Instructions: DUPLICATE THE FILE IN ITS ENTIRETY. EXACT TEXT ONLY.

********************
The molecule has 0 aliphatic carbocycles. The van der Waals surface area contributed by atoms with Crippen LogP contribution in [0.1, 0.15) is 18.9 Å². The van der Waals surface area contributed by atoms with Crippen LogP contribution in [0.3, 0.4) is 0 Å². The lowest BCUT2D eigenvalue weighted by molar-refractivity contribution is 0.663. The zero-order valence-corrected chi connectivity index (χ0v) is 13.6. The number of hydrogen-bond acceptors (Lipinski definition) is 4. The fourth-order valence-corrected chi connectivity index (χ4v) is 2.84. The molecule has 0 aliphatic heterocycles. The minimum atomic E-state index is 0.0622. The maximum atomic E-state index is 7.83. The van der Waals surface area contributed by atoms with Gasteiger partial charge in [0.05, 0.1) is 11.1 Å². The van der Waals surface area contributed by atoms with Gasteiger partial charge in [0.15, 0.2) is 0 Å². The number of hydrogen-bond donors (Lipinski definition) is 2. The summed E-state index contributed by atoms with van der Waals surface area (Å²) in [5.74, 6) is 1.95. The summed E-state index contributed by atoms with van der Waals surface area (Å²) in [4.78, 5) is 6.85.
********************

The molecule has 0 aliphatic carbocycles. The van der Waals surface area contributed by atoms with Crippen LogP contribution in [0.1, 0.15) is 18.9 Å². The van der Waals surface area contributed by atoms with Crippen LogP contribution in [0.3, 0.4) is 0 Å². The lowest BCUT2D eigenvalue weighted by molar-refractivity contribution is 0.663. The zero-order valence-corrected chi connectivity index (χ0v) is 13.6. The number of hydrogen-bond acceptors (Lipinski definition) is 4. The fourth-order valence-corrected chi connectivity index (χ4v) is 2.84. The molecule has 0 aliphatic heterocycles. The minimum atomic E-state index is 0.0622. The maximum atomic E-state index is 7.83. The van der Waals surface area contributed by atoms with Gasteiger partial charge in [0.05, 0.1) is 11.1 Å². The van der Waals surface area contributed by atoms with Gasteiger partial charge in [0.15, 0.2) is 0 Å². The number of hydrogen-bond donors (Lipinski definition) is 2. The summed E-state index contributed by atoms with van der Waals surface area (Å²) in [5.74, 6) is 1.95. The summed E-state index contributed by atoms with van der Waals surface area (Å²) in [4.78, 5) is 6.85.